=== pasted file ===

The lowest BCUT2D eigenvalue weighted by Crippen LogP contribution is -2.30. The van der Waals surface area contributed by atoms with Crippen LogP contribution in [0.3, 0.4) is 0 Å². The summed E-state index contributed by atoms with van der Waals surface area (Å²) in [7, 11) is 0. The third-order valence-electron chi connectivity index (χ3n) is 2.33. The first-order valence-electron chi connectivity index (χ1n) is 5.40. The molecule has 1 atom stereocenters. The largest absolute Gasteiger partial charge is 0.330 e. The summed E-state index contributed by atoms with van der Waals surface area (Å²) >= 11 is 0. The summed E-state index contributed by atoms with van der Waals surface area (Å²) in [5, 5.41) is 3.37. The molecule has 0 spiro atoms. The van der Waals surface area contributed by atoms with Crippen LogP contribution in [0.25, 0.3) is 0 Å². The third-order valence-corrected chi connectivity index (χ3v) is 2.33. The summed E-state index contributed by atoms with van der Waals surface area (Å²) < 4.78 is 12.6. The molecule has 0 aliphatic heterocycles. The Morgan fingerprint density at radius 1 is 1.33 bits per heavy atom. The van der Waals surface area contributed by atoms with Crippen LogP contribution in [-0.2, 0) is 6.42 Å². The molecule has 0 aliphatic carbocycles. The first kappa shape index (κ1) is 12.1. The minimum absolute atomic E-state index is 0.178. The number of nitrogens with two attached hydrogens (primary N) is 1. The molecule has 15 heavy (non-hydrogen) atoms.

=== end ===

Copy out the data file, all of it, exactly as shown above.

The lowest BCUT2D eigenvalue weighted by Crippen LogP contribution is -2.30. The van der Waals surface area contributed by atoms with Crippen LogP contribution in [0.3, 0.4) is 0 Å². The summed E-state index contributed by atoms with van der Waals surface area (Å²) in [7, 11) is 0. The third-order valence-electron chi connectivity index (χ3n) is 2.33. The first-order valence-electron chi connectivity index (χ1n) is 5.40. The molecule has 1 atom stereocenters. The largest absolute Gasteiger partial charge is 0.330 e. The summed E-state index contributed by atoms with van der Waals surface area (Å²) >= 11 is 0. The summed E-state index contributed by atoms with van der Waals surface area (Å²) in [5, 5.41) is 3.37. The molecule has 0 spiro atoms. The van der Waals surface area contributed by atoms with Crippen LogP contribution in [0.25, 0.3) is 0 Å². The third-order valence-corrected chi connectivity index (χ3v) is 2.33. The summed E-state index contributed by atoms with van der Waals surface area (Å²) < 4.78 is 12.6. The molecule has 0 aliphatic heterocycles. The Morgan fingerprint density at radius 1 is 1.33 bits per heavy atom. The van der Waals surface area contributed by atoms with Crippen LogP contribution in [-0.2, 0) is 6.42 Å². The molecule has 0 aliphatic carbocycles. The first kappa shape index (κ1) is 12.1. The minimum absolute atomic E-state index is 0.178. The number of nitrogens with two attached hydrogens (primary N) is 1. The molecule has 15 heavy (non-hydrogen) atoms.